Steven E. Newton
Crater Moon Development
In The Refactoring Factor Esther Schindler wonders about the reasons behind a study that shows only 22% of developers consider refactoring important. Before writing the article she asked some questions on the agile-testing list and her article includes some of the points in the responses.
I want to focus a bit on her primary conclusion, that programmers can’t get resources or buy-in to do refactoring.
Because the programmer’s managers won’t allow it
Somewhere I think I have the email directive that a project manager sent out at one job I was on that said, to paraphrase, that anything beyond the specific changes requested was a “refactoring effort” and therefore out of scope.
There is a simple explanation and a not-so-simple one for this. The simple one is the spread of what Martin Fowler wrote about in Refactoring Malapropism I must confess I probably contributed to it in the above mentioned situation, and I was still paying penance for it.
Now the complex explanation. Project management can be seen as the task of maximizing the completed features in the available time within the budget of money and people. In too many situations, the estimates of time required are abbreviated. This happens stereotypically by management, as Phillip Su writes in Broken Windows Theory , but it also happens because many programmers lack sophistication estimating. The programmers typically consider the time only to write the code and get it to compile and running, leaving out the other tasks that get the code from “done” to “shippable”. One reason I’ve come to favor agile development styles is that they reduce the time and disconnect between those two states. Anyway, the result is that the schedules are wrong, the projects get behind, and the solution adopted by teams is typically to cut everything else except the promised features. Short term gain, for long term loss, because the technical debt builds up.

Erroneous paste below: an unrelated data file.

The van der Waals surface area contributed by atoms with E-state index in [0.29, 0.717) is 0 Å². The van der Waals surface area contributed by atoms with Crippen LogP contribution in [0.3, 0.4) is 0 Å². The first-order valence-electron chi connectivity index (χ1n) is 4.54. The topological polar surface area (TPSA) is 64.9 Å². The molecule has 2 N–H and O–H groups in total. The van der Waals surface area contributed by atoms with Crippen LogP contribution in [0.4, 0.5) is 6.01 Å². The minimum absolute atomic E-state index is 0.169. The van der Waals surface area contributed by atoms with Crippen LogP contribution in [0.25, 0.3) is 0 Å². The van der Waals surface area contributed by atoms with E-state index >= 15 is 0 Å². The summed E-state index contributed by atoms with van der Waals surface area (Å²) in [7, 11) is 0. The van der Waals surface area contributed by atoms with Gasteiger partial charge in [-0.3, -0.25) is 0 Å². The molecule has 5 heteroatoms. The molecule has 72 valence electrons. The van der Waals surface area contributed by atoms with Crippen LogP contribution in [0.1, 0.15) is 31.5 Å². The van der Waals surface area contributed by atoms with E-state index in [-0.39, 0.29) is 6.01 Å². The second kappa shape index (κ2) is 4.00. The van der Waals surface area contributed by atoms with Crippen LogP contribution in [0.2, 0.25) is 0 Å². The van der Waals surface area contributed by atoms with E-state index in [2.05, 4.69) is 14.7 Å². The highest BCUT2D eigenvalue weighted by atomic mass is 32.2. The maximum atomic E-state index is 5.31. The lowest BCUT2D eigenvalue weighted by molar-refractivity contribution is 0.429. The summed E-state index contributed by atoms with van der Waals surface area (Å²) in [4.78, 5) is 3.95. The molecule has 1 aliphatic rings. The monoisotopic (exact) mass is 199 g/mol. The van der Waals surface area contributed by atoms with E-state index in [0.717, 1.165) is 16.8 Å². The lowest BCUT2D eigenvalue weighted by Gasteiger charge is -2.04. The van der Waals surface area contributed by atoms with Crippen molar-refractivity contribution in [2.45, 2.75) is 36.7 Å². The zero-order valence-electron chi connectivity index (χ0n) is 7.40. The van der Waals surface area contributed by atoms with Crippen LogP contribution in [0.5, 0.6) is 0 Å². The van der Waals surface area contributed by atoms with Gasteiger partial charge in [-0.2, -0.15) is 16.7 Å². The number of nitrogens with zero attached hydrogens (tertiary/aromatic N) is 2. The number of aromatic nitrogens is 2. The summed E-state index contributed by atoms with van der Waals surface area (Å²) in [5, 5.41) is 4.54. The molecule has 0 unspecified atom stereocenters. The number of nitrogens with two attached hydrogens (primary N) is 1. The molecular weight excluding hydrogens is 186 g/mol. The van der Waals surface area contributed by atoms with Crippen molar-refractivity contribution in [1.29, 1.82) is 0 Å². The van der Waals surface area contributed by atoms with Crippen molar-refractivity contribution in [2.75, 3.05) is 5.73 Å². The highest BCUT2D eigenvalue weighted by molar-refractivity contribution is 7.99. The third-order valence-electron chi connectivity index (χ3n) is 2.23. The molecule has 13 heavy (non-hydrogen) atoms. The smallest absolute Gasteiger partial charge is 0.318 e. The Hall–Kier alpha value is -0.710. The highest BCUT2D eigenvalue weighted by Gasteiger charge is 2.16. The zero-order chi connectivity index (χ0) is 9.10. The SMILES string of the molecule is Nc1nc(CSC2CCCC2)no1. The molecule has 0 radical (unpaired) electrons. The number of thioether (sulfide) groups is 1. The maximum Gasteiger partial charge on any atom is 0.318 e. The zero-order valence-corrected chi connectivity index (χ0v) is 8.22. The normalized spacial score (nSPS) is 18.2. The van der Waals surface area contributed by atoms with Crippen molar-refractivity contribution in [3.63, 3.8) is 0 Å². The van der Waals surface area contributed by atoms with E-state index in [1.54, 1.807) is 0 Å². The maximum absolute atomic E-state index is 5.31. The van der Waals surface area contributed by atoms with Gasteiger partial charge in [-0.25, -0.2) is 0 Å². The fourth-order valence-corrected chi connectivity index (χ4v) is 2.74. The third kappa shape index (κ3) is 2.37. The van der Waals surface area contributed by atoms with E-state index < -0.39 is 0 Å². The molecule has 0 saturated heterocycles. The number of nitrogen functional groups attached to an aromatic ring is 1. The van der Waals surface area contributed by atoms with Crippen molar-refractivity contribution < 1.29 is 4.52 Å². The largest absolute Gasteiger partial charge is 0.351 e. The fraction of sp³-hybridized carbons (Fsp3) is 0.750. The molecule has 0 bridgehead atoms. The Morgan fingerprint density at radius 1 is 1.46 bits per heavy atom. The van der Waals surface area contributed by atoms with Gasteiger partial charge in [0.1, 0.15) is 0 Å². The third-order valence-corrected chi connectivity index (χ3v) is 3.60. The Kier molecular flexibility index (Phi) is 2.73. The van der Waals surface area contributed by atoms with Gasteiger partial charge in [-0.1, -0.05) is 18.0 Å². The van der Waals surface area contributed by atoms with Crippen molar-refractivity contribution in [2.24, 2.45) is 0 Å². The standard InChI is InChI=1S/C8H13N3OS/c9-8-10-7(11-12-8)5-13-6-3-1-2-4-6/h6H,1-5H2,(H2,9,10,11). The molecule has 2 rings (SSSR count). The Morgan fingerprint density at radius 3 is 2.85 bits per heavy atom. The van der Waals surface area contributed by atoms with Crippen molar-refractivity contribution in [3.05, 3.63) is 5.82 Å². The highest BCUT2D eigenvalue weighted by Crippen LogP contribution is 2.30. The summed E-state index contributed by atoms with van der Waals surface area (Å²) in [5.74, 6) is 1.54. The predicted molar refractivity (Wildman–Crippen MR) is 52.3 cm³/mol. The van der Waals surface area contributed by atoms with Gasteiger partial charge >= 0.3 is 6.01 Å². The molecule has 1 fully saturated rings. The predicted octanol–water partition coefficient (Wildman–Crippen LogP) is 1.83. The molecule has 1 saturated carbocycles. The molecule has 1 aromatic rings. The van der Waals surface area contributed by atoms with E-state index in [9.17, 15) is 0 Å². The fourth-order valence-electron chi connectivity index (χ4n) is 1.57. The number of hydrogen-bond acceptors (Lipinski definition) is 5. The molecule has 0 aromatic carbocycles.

Management can have a time seeing the effects of technical debt. They see that as a project goes along and a product grows, adding new features and fixing existing code that doesn’t work as desired takes more time and becomes increasingly more likely to introduce new problems. But by the time these manifest as the level of most projects, the technical debt has built up to dangerous levels. The typical example I give is what if a 5-star restaurant were to hire a lot of chefs and not enough dishwashers, and decreed that the chefs must ONLY cook, never clean up. Initially they’d be able to feed a lot of people, but as the dirty utensils and pots and pans build up, the chefs increasingly have to hunt for clean ones and a place to work. Gunk builds up on the grill. After a certain point, if we followed the typical IT shop solution, the restaurant would throw out all the dirty stuff, replaces the appliances that can’t be salvaged, and if necessary hire new chefs.
Of course great restaurants don’t work like that. They and their chefs are cleaning as they go, so that pan or knife that was used for the happy hour buffet prep gets returned to use for the dinner entree and then dessert.
Refactoring is cleaning the kitchen while you cook. It’s not sexy, it doesn’t make the souffle fluffier or the piecrust flakier, but it’s a given that if it’s not done, there won’t be any souffle or pie at all.